Many aquatics operators are breathing a collective sigh
of relief after the U.S. Department of Labor rescinded a
portion of its enforcement position that forbade lifeguards
under age 16 to oversee waterparks.
Last summer, Labor said lifeguards under 16 were not
permitted to do so, leaving operators scrambling to find
workers of legal age. But after reviewing the decision at
the behest of an industry coalition, it revised that
position. The new ruling states that 15-year-olds may serve
as lifeguards at waterparks, except for dispatching or
attending the tops of water slides. Working at the top of a
slide is considered ?tending
However, 15-year-olds may serve as lifeguards at catch
pools at bottoms of water slides, on wave pools, lazy
rivers and play areas. Labor rules state that 15-year-olds
still may not work at natural bodies of water, including
oceans, rivers, lakes, streams, canals, piers or wharfs.
This policy has been recommended by the United States
Lifesaving Association since 1980, said B. Chris Brewster,
the group?s president.
The coalition that convinced Labor officials to change
their waterpark position included the National Recreation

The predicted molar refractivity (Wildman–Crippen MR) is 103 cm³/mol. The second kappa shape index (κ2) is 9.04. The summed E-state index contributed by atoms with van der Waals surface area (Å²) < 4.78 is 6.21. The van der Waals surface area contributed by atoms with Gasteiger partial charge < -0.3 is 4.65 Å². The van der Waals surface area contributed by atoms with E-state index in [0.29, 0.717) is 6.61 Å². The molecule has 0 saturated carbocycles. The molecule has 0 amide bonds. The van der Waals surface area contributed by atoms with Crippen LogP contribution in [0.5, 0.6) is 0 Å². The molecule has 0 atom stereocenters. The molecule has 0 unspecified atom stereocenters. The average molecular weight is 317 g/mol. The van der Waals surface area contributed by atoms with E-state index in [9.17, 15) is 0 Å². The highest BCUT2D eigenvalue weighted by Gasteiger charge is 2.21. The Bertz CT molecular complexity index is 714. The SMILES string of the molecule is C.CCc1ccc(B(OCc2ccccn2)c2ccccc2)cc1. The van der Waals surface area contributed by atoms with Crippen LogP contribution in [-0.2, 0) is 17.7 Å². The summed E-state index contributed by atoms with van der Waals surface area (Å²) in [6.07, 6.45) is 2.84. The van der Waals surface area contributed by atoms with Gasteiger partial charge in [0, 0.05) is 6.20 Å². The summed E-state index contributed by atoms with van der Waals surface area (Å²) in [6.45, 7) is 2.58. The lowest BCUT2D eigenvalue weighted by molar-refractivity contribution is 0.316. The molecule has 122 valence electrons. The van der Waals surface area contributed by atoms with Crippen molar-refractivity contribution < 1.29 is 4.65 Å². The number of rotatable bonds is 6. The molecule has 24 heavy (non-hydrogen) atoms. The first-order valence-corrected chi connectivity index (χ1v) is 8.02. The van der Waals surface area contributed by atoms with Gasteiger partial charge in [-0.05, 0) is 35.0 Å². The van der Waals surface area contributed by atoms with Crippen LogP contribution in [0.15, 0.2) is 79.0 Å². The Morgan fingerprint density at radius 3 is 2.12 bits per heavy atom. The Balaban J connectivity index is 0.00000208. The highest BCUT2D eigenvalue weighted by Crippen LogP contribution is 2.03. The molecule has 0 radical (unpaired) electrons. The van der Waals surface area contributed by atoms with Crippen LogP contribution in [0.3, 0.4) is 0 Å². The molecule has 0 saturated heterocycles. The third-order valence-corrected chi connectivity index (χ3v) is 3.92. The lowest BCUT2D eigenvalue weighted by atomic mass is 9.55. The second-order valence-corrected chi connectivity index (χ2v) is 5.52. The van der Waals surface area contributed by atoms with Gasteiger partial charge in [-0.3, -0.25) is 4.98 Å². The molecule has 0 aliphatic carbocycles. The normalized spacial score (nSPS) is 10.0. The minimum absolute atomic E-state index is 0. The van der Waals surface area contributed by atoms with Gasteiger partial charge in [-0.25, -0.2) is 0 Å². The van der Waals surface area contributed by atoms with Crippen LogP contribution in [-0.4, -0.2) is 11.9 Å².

& Park Association, the World Waterpark Association,
International Association of Amusement Parks and
Attractions, American Red Cross, Ellis & Associates,
National Aquatic Safety Council and Starfish Aquatics
?Many of our members employ a significant number
of 15-year-old lifeguards,? said Gina B. Kellogg,
WWA director of communications. ?This decision
lifts a huge burden off their shoulders.?
Other industry leaders are less enthusiastic.
?It?s kind of a good news, bad news
scenario,? said Tom Griffiths, past president of
NRPA?s National Aquatic Branch. ?To cover
our bases aquatically across the country, we need to employ
15-year-olds. On the other hand, ? they lack life
experience and maturity. Not too many professions allow
15-year-olds to be in lifesaving situations.?
Some states have more stringent age laws, and Brewster
said many beach agencies require the minimum age to be at
least 17 or 18. But there are no lifeguard shortages at
beaches, and he said the waterpark industry
shouldn?t have any either. ?Like any job,
if the pay and benefits are adequate, you?ll be
able to find qualified people to do the job,? he